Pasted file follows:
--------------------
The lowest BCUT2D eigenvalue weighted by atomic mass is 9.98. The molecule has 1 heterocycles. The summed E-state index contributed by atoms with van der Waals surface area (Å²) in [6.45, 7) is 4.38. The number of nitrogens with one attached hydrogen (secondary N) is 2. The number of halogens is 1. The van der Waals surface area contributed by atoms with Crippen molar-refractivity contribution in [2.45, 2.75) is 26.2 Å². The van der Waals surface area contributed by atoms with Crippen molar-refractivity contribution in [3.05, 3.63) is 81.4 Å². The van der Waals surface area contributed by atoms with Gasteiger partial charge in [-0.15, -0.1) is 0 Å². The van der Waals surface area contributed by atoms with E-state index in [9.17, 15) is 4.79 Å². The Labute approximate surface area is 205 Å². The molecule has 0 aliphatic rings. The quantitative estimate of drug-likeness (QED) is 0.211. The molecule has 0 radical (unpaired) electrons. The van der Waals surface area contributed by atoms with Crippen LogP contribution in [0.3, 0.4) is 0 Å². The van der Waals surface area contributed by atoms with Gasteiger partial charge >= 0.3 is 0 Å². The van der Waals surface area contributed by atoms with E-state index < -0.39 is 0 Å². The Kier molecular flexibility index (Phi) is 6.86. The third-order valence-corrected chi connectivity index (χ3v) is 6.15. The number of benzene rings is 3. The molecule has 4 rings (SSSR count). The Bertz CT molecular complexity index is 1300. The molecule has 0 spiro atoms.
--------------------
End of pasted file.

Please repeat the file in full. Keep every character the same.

The lowest BCUT2D eigenvalue weighted by atomic mass is 9.98. The molecule has 1 heterocycles. The summed E-state index contributed by atoms with van der Waals surface area (Å²) in [6.45, 7) is 4.38. The number of nitrogens with one attached hydrogen (secondary N) is 2. The number of halogens is 1. The van der Waals surface area contributed by atoms with Crippen molar-refractivity contribution in [2.45, 2.75) is 26.2 Å². The van der Waals surface area contributed by atoms with Crippen molar-refractivity contribution in [3.05, 3.63) is 81.4 Å². The van der Waals surface area contributed by atoms with Gasteiger partial charge in [-0.15, -0.1) is 0 Å². The van der Waals surface area contributed by atoms with E-state index in [9.17, 15) is 4.79 Å². The Labute approximate surface area is 205 Å². The molecule has 0 aliphatic rings. The quantitative estimate of drug-likeness (QED) is 0.211. The molecule has 0 radical (unpaired) electrons. The van der Waals surface area contributed by atoms with Crippen LogP contribution in [0.3, 0.4) is 0 Å². The van der Waals surface area contributed by atoms with Gasteiger partial charge >= 0.3 is 0 Å². The van der Waals surface area contributed by atoms with E-state index < -0.39 is 0 Å². The Kier molecular flexibility index (Phi) is 6.86. The third-order valence-corrected chi connectivity index (χ3v) is 6.15. The number of benzene rings is 3. The molecule has 4 rings (SSSR count). The Bertz CT molecular complexity index is 1300. The molecule has 0 spiro atoms.